This classic rock song was never used in any horror or zombie flick until the 2009 non taken seriously undead film Zombieland. This film just like Blue Oyster Cult had several classic rock throwbacks featured throughout. Besides ‘Don’t Fear the Reaper’ being an awesome choice for a zombie film, it also makes for an amazing song and is one of my favorites. The rock riffs, guitar solo and soft vocals makes this a masterpiece. The song constantly urges the listener to not be afraid of death while death lingers in hind sight. I get a positive outlook on a situation for impending doom. Zombieland encompasses a perfect interpretation of this tune because throughout the entire film the main character Columbus (played by Jesse Eisenberg) is consistently relying on his rules of survival, not skipping a beat nor making a mistake while his polar opposite ally Tallahassee (Woody Harrelson) plays by no rules and survives based on brutal instinct or serendipitous outcomes. Blue Oyster Cult is a great band for horror media use and should be adopted into further adaptations. Try not to fear the reaper dude.

Number 9 – ‘The Man Comes Around’ by Johnny Cash taken from Dawn of the Dead Remake (2004)

‘The Man Comes Around’ by Johnny Cash is featured in the intro credits to the 2004 remake of Dawn of the Dead directed by Zack Snyder. Cash’s lyrics in this apocalyptic tune dictate lines from the Book of Revelations in The Bible.  In the film the song ensues during a montage of a world collapsing to the flesh eating runners, a virus spreading throughout the world without any preparation or understanding as the authorities fail to suppress the contamination. Johnny Cash who usually composes country and folk ballads jumps from his norm to create this eerie take on Armageddon. The end of days has a feeling of judgement when the ‘man comes around’ otherwise known to others as God. As it states, the good will rise to the heavens while the immoral bad will stay on the earth that has been engulfed in hell. “When there is no room left in hell, the dead will walk the earth”. That phrase was used in the trailer and is a theme to describe the biblical nature towards the cause of this films zombie outbreak, possibly. This song does not only make me think of a zombie apocalypse but brings a slight feeling of foreboding.

Number 8 – ‘The Last of Us Main Theme’ by Gustavo Santaolalla from critically acclaimed video game The Last of Us

Unlike the composers who make dramatic ballads of their undead interpretations, Gustavo Santaolalla takes a simpler approach at creating a melody that puts the listener in a barren world, a wasteland worn out by twenty years of plague, war and decay. The ukulele highlights the roots of an inspirational story. The Last of Us combines this tune to form a symbiotic relationship that describes a world about to be overturned and taken back by mother nature. This the perfect song to describe a post-apocalyptic universe that has lost hope in everything. It is as if the main characters of the video game, Joel and Ellie are jamming together during a peaceful night in the woods over the fire to create this tune. What comes to mind in this song is the game and not so much the infected enemies you come across. The Main Theme does a fantastic job of painting a beautiful picture behind the horrible circumstances that lie ahead for Joel and Ellie.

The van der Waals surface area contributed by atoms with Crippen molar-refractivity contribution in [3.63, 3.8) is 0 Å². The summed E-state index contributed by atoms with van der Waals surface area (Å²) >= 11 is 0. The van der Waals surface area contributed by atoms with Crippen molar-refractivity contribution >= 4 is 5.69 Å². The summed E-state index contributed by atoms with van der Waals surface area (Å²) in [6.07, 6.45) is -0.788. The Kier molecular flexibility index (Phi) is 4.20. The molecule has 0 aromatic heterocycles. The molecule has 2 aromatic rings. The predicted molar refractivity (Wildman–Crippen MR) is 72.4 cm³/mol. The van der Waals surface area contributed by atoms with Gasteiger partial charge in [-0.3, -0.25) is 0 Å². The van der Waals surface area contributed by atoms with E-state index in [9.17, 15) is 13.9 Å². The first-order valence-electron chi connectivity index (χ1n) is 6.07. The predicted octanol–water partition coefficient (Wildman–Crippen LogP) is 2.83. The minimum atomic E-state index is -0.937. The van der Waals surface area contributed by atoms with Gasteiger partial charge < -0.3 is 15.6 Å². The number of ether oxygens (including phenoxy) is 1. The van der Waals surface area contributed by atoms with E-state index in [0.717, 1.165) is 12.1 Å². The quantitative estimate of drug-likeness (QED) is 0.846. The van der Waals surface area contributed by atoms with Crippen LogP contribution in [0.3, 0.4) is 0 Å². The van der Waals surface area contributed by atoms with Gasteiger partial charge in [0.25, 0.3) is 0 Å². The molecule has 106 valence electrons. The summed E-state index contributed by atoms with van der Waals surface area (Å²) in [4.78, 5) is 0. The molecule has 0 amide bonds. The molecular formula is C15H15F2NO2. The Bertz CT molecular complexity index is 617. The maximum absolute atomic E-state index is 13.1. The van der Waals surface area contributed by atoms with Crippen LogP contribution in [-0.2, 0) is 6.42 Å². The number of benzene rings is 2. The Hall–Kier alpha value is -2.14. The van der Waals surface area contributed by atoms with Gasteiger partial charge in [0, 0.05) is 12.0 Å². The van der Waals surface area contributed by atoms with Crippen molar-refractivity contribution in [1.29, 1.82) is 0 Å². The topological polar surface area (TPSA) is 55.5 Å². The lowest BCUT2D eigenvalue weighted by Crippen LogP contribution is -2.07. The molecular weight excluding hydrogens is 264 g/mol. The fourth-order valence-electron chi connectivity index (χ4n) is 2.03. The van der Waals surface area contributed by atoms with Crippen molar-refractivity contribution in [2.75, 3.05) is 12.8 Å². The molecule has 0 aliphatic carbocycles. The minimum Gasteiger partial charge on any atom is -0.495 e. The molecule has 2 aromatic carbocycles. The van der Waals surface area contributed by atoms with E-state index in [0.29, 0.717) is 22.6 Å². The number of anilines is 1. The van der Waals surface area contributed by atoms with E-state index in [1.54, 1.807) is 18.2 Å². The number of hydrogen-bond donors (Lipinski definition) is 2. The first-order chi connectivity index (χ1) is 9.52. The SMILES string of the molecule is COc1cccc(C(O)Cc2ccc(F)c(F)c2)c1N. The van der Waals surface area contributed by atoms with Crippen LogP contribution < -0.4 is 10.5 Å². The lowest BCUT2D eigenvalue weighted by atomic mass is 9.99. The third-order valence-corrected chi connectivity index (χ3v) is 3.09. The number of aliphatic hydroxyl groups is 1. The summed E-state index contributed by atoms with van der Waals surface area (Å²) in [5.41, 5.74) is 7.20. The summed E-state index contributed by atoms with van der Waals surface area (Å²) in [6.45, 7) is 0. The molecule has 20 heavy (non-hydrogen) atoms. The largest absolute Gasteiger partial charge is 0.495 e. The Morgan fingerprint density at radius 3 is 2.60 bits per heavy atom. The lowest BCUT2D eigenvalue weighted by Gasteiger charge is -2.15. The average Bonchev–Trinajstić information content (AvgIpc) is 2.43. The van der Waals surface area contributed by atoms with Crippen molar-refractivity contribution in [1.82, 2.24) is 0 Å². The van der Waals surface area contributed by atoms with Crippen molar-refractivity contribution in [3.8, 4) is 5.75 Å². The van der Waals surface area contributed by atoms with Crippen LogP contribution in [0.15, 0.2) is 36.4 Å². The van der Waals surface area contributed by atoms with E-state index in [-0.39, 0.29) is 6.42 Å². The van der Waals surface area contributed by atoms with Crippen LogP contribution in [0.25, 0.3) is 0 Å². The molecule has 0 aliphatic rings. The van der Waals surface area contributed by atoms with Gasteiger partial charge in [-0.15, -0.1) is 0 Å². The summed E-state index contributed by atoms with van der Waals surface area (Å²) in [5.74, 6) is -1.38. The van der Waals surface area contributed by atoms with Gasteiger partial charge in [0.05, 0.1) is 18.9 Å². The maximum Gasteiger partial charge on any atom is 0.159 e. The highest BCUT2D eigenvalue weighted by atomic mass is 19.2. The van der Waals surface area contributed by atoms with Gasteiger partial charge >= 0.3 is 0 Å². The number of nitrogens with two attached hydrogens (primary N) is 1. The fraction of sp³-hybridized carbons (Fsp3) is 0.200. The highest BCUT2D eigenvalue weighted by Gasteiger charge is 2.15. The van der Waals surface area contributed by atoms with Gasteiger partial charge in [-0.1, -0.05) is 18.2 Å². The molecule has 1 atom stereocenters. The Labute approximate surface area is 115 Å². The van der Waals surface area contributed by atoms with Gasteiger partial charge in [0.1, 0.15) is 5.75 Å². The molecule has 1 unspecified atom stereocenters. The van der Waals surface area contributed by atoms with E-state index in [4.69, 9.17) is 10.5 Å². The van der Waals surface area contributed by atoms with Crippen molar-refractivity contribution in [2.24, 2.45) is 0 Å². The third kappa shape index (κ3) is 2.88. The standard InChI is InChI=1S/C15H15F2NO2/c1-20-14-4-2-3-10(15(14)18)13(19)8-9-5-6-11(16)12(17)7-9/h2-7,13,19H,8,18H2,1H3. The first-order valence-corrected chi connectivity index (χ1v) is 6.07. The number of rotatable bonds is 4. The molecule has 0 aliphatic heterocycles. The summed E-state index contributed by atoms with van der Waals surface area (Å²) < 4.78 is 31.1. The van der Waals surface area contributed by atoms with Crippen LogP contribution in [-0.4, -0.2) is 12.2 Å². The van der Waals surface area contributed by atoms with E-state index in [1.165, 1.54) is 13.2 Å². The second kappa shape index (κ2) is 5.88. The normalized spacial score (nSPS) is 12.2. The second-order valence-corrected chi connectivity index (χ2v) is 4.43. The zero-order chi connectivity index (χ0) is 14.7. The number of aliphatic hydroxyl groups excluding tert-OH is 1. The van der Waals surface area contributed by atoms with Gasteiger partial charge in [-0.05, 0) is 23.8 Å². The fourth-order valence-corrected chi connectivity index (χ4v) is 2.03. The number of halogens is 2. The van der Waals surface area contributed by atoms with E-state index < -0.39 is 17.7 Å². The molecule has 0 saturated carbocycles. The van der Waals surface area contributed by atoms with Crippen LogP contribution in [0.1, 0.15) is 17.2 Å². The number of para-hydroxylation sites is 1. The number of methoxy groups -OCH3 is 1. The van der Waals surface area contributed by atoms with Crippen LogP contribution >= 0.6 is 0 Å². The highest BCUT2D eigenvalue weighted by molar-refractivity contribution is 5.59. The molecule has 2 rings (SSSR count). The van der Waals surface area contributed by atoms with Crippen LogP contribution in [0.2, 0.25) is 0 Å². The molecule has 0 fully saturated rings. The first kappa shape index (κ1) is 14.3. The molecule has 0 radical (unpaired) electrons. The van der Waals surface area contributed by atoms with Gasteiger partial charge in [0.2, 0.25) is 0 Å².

Number 7 – ‘Dead Island Trailer Theme’ by Giles Lamb from video game Dead Island

This tear-jerking piano instrumental appeared in the initial trailer to Dead Island which sold more copies than it should. Unfortunately, the video game never lived up to its hyped up trailer. Regardless, this Lost inspired score nails you right in the heart, unknowingly producing memories of people who have came and gone throughout your life. This simple piano riff plays throughout its 2 minutes and 55 second length. In the trailer, the music is placed to contradict the disgusting gory images, making the viewer care about a family who clearly has been massacred by a violent gang of zombies. The video even plays in reverse and in slow motion to stay with the pace of the slow melody. Let me know when it’s time to cry, because this piece by Giles Lamb is really getting to me.

Number 6 – ‘An Ending (Ascent)’ by Brian Eno from 28 Days Later